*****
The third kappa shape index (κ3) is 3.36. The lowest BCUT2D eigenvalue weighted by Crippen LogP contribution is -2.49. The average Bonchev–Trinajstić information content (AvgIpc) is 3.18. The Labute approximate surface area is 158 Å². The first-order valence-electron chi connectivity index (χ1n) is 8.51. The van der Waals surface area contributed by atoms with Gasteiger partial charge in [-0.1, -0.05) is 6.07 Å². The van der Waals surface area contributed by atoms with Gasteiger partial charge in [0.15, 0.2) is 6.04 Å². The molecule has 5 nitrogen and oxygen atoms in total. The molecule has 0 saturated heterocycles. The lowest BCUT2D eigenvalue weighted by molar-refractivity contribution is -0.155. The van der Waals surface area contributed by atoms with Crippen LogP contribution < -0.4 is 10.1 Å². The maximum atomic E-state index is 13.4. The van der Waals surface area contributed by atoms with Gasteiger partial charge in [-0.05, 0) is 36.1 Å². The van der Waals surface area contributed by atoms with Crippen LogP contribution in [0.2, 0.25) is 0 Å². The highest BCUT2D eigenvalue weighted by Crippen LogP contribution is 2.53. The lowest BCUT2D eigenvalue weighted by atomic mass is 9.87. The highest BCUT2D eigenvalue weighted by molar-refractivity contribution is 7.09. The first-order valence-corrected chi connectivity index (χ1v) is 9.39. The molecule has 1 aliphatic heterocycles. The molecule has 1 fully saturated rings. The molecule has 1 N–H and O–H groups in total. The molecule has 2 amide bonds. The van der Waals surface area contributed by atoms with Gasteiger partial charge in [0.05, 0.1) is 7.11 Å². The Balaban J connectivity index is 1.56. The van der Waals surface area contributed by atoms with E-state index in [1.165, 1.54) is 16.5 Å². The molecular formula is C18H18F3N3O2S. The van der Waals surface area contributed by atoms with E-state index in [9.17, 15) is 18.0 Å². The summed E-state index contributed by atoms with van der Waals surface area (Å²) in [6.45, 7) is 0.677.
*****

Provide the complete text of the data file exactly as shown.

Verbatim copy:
The third kappa shape index (κ3) is 3.36. The lowest BCUT2D eigenvalue weighted by Crippen LogP contribution is -2.49. The average Bonchev–Trinajstić information content (AvgIpc) is 3.18. The Labute approximate surface area is 158 Å². The first-order valence-electron chi connectivity index (χ1n) is 8.51. The van der Waals surface area contributed by atoms with Gasteiger partial charge in [-0.1, -0.05) is 6.07 Å². The van der Waals surface area contributed by atoms with Gasteiger partial charge in [0.15, 0.2) is 6.04 Å². The molecule has 5 nitrogen and oxygen atoms in total. The molecule has 0 saturated heterocycles. The lowest BCUT2D eigenvalue weighted by molar-refractivity contribution is -0.155. The van der Waals surface area contributed by atoms with Crippen LogP contribution < -0.4 is 10.1 Å². The maximum atomic E-state index is 13.4. The van der Waals surface area contributed by atoms with Gasteiger partial charge in [-0.05, 0) is 36.1 Å². The van der Waals surface area contributed by atoms with Crippen LogP contribution in [0.2, 0.25) is 0 Å². The highest BCUT2D eigenvalue weighted by Crippen LogP contribution is 2.53. The lowest BCUT2D eigenvalue weighted by atomic mass is 9.87. The highest BCUT2D eigenvalue weighted by molar-refractivity contribution is 7.09. The first-order valence-corrected chi connectivity index (χ1v) is 9.39. The molecule has 1 aliphatic heterocycles. The molecule has 1 fully saturated rings. The molecule has 1 N–H and O–H groups in total. The molecule has 2 amide bonds. The van der Waals surface area contributed by atoms with Gasteiger partial charge in [0.05, 0.1) is 7.11 Å². The Balaban J connectivity index is 1.56. The van der Waals surface area contributed by atoms with E-state index in [1.165, 1.54) is 16.5 Å². The molecular formula is C18H18F3N3O2S. The van der Waals surface area contributed by atoms with E-state index in [9.17, 15) is 18.0 Å². The summed E-state index contributed by atoms with van der Waals surface area (Å²) in [6.45, 7) is 0.677.